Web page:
For many years, Great Britain was a satisfied member of the European Union, but political unrest resulted in a national referendum to leave the EU. The end result was that 52% of Britain’s population was in favor of exiting the EU. According to EU treaty terms, the UK government will start the formal withdrawal process in March of this year and be completely withdrawn by 2019. This so-called “Brexit” will greatly disrupt international trade and economics.
Hard Brexit Strategy Has Concerning Financial Implications
As soon as the results of the Brexit referendum were revealed, people began worrying about how it would effect the British economy. Without the free travel between EU nations and the many trade deals in place, Britain could end up in a very bad situation. Attempts to alleviate these concerns suggested that the Brexit might not end up changing the nation’s relationship with the EU much, but this appears to be unlikely.
In her opening speech at a conference, British Prime Minister Theresa May confirmed her plans for leaving the European Union. She stated,
We are not leaving the European Union only to give up control of immigration again. And we are not leaving only to return to the jurisdiction of the European Court of Justice.
Many are referring to this stance as a “hard” Brexit that will completely sever ties with the EU instead of retaining the nations’ close relationship.
Most of these financial issues will occur in London, where citizens overwhelmingly voted to remain the EU. This city does a lot of international business, particularly in its clearing houses. Each day, almost 440 billion euros are cleared through London, but many places are talking about moving clearing operations to New York and other European areas.
Major banks will also be affected because they were only able to operate in London through an EU license. Many London banks already have contingency plans in place to move their business elsewhere. For example, the main British bank, HSBC, has already said they will move their operations to pre-existing branches in the Netherlands and Luxembourg.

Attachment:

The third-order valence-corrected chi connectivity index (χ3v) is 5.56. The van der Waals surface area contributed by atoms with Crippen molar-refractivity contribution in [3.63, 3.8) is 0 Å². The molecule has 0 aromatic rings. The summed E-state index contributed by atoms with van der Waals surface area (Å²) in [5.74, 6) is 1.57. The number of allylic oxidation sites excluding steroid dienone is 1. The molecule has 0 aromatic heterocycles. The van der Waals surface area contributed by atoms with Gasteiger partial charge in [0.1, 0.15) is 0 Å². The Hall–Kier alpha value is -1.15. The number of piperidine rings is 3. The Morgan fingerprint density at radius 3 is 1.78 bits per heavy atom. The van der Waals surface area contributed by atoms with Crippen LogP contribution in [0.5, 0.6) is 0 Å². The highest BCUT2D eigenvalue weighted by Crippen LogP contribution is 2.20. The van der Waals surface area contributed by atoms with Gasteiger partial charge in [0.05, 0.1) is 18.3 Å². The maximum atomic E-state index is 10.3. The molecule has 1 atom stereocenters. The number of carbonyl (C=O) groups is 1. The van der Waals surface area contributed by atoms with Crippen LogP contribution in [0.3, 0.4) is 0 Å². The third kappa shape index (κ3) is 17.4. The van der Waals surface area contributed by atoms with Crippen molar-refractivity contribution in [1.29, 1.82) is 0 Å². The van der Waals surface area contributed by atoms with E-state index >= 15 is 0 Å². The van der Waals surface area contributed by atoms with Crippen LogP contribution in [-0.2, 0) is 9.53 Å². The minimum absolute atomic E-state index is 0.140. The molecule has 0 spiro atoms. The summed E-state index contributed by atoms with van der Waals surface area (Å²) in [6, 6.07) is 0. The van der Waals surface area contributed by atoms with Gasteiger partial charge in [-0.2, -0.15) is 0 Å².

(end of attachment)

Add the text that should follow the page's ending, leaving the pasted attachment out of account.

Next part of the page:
Major financial centers will not be the only way that Brexit affects the economy. Trade between EU members is encouraged, so most nations within the EU have very favorable tariff levels. If tariffs for Britain rise sharply, it might become difficult for the country to import and export items with its closest neighbors.
A major part of the reason for leaving the EU was due to concerns of refugee immigration, but this will also result in other immigration changes that could harm the economy. Property values in London are already dropping because many people who lived in London were actually EU members without British citizenship. Deals between Britain and other EU nations, such as the Nissan plans to create a factory in Sunderland, are also starting to falter.
Due to all the financial implications of Brexit, politicians, especially those in London, are calling for a longer transition period. Financial experts believe that at least three to five years would be necessary to exit from the EU without causing financial problems.
An Uncertain Future for European Finance
Brexit can cause disruptions on a global scale by interfering with finances and trade. All of the potential issues with leaving the EU have combined to create a state of worry and uncertainty in Europe. This further contributes to lowered stock values and economic depression, so the European market may end up having difficulties even if the direct consequences of Britain leaving the EU are not as bad as predicted. Overall, this climate of skepticism surely doesn’t help any economic initiative.
Image source: flickr.com/photos/bankenverband/28246711066/